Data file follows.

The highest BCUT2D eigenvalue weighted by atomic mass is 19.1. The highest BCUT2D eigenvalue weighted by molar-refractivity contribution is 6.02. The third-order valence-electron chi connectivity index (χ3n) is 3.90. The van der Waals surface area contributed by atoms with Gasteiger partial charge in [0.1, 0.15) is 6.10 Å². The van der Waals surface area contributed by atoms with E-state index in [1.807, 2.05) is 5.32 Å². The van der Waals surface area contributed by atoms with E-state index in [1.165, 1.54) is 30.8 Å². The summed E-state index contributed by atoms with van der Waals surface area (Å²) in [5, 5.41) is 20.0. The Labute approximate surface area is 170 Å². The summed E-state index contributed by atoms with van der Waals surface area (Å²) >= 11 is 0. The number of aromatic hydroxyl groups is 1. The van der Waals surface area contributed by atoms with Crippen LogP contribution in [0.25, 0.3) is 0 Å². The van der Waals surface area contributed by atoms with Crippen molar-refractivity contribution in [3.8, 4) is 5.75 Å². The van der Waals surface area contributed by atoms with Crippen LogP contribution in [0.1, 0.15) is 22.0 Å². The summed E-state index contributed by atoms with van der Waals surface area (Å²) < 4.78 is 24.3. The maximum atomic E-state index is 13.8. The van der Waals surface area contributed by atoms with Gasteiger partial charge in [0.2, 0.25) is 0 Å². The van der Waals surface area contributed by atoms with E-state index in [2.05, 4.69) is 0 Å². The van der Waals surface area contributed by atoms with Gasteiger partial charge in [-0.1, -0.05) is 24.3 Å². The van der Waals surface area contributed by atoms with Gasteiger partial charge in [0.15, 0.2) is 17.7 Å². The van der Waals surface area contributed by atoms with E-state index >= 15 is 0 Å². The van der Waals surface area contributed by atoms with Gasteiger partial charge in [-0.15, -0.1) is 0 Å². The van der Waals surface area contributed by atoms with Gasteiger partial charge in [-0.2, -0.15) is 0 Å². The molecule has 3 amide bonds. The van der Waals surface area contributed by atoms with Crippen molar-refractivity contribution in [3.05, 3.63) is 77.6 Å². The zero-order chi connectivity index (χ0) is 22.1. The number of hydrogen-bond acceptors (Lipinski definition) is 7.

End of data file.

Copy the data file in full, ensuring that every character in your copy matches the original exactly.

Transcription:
The highest BCUT2D eigenvalue weighted by atomic mass is 19.1. The highest BCUT2D eigenvalue weighted by molar-refractivity contribution is 6.02. The third-order valence-electron chi connectivity index (χ3n) is 3.90. The van der Waals surface area contributed by atoms with Gasteiger partial charge in [0.1, 0.15) is 6.10 Å². The van der Waals surface area contributed by atoms with E-state index in [1.807, 2.05) is 5.32 Å². The van der Waals surface area contributed by atoms with E-state index in [1.165, 1.54) is 30.8 Å². The summed E-state index contributed by atoms with van der Waals surface area (Å²) in [5, 5.41) is 20.0. The Labute approximate surface area is 170 Å². The summed E-state index contributed by atoms with van der Waals surface area (Å²) >= 11 is 0. The number of aromatic hydroxyl groups is 1. The van der Waals surface area contributed by atoms with Crippen LogP contribution in [0.25, 0.3) is 0 Å². The van der Waals surface area contributed by atoms with Crippen molar-refractivity contribution in [3.8, 4) is 5.75 Å². The van der Waals surface area contributed by atoms with Crippen LogP contribution in [0.1, 0.15) is 22.0 Å². The summed E-state index contributed by atoms with van der Waals surface area (Å²) < 4.78 is 24.3. The maximum atomic E-state index is 13.8. The van der Waals surface area contributed by atoms with Gasteiger partial charge in [0.2, 0.25) is 0 Å². The van der Waals surface area contributed by atoms with E-state index in [2.05, 4.69) is 0 Å². The van der Waals surface area contributed by atoms with Gasteiger partial charge in [-0.1, -0.05) is 24.3 Å². The van der Waals surface area contributed by atoms with Gasteiger partial charge in [0.15, 0.2) is 17.7 Å². The van der Waals surface area contributed by atoms with E-state index >= 15 is 0 Å². The van der Waals surface area contributed by atoms with Gasteiger partial charge in [-0.15, -0.1) is 0 Å². The van der Waals surface area contributed by atoms with Gasteiger partial charge in [-0.2, -0.15) is 0 Å². The molecule has 3 amide bonds. The van der Waals surface area contributed by atoms with Crippen molar-refractivity contribution in [3.05, 3.63) is 77.6 Å². The zero-order chi connectivity index (χ0) is 22.1. The number of hydrogen-bond acceptors (Lipinski definition) is 7.